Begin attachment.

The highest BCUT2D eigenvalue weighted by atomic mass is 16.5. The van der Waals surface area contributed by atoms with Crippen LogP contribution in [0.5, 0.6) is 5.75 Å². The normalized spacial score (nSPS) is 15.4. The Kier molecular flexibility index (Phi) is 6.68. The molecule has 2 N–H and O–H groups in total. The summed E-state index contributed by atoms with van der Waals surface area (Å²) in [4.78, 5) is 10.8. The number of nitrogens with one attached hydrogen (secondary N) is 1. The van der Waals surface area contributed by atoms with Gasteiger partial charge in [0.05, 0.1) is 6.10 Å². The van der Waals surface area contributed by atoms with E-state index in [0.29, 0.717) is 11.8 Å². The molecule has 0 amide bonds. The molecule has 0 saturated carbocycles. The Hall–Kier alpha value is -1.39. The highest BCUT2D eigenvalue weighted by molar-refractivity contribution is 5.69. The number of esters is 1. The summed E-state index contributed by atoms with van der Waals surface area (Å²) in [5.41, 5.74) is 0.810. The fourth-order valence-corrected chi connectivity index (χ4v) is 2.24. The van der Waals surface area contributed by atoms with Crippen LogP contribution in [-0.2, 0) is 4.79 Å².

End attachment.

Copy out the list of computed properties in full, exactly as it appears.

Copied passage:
The highest BCUT2D eigenvalue weighted by atomic mass is 16.5. The van der Waals surface area contributed by atoms with Crippen LogP contribution in [0.5, 0.6) is 5.75 Å². The normalized spacial score (nSPS) is 15.4. The Kier molecular flexibility index (Phi) is 6.68. The molecule has 2 N–H and O–H groups in total. The summed E-state index contributed by atoms with van der Waals surface area (Å²) in [4.78, 5) is 10.8. The number of nitrogens with one attached hydrogen (secondary N) is 1. The van der Waals surface area contributed by atoms with Gasteiger partial charge in [0.05, 0.1) is 6.10 Å². The van der Waals surface area contributed by atoms with E-state index in [0.29, 0.717) is 11.8 Å². The molecule has 0 amide bonds. The molecule has 0 saturated carbocycles. The Hall–Kier alpha value is -1.39. The highest BCUT2D eigenvalue weighted by molar-refractivity contribution is 5.69. The number of esters is 1. The summed E-state index contributed by atoms with van der Waals surface area (Å²) in [5.41, 5.74) is 0.810. The fourth-order valence-corrected chi connectivity index (χ4v) is 2.24. The van der Waals surface area contributed by atoms with Crippen LogP contribution in [-0.2, 0) is 4.79 Å².